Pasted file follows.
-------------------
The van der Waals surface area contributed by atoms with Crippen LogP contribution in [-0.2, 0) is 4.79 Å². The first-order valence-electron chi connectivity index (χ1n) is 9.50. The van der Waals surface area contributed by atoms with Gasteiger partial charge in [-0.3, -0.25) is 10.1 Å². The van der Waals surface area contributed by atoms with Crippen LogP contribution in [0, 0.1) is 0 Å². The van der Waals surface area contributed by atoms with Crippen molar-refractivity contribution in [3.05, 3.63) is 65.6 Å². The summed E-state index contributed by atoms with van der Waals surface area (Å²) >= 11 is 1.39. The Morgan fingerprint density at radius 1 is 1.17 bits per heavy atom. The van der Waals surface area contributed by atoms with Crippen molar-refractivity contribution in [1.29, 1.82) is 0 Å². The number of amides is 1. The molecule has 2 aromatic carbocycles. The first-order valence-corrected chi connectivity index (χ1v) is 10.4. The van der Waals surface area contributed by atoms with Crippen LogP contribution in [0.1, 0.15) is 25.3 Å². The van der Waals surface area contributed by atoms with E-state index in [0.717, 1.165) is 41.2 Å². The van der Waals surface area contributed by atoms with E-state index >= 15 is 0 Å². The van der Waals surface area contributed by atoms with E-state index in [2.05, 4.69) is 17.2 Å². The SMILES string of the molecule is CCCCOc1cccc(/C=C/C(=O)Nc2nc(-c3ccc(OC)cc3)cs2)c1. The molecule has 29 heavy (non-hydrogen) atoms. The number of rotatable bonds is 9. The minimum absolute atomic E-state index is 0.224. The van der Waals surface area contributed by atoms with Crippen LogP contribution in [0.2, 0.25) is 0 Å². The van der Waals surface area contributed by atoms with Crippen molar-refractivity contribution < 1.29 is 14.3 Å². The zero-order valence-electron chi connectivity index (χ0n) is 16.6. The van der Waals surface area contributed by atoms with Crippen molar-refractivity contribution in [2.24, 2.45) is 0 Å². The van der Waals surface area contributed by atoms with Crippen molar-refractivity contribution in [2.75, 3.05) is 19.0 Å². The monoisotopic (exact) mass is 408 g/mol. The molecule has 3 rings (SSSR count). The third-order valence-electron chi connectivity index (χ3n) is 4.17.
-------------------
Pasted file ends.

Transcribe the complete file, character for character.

The van der Waals surface area contributed by atoms with Crippen LogP contribution in [-0.2, 0) is 4.79 Å². The first-order valence-electron chi connectivity index (χ1n) is 9.50. The van der Waals surface area contributed by atoms with Gasteiger partial charge in [-0.3, -0.25) is 10.1 Å². The van der Waals surface area contributed by atoms with Crippen LogP contribution in [0, 0.1) is 0 Å². The van der Waals surface area contributed by atoms with Crippen molar-refractivity contribution in [3.05, 3.63) is 65.6 Å². The summed E-state index contributed by atoms with van der Waals surface area (Å²) >= 11 is 1.39. The Morgan fingerprint density at radius 1 is 1.17 bits per heavy atom. The van der Waals surface area contributed by atoms with Crippen molar-refractivity contribution in [1.29, 1.82) is 0 Å². The number of amides is 1. The molecule has 2 aromatic carbocycles. The first-order valence-corrected chi connectivity index (χ1v) is 10.4. The van der Waals surface area contributed by atoms with Crippen LogP contribution in [0.1, 0.15) is 25.3 Å². The van der Waals surface area contributed by atoms with E-state index in [0.717, 1.165) is 41.2 Å². The van der Waals surface area contributed by atoms with E-state index >= 15 is 0 Å². The van der Waals surface area contributed by atoms with E-state index in [2.05, 4.69) is 17.2 Å². The SMILES string of the molecule is CCCCOc1cccc(/C=C/C(=O)Nc2nc(-c3ccc(OC)cc3)cs2)c1. The molecule has 29 heavy (non-hydrogen) atoms. The number of rotatable bonds is 9. The minimum absolute atomic E-state index is 0.224. The van der Waals surface area contributed by atoms with Crippen LogP contribution in [0.2, 0.25) is 0 Å². The van der Waals surface area contributed by atoms with Crippen molar-refractivity contribution < 1.29 is 14.3 Å². The zero-order valence-electron chi connectivity index (χ0n) is 16.6. The van der Waals surface area contributed by atoms with Crippen molar-refractivity contribution in [2.24, 2.45) is 0 Å². The van der Waals surface area contributed by atoms with Crippen molar-refractivity contribution in [2.75, 3.05) is 19.0 Å². The monoisotopic (exact) mass is 408 g/mol. The molecule has 3 rings (SSSR count). The third-order valence-electron chi connectivity index (χ3n) is 4.17.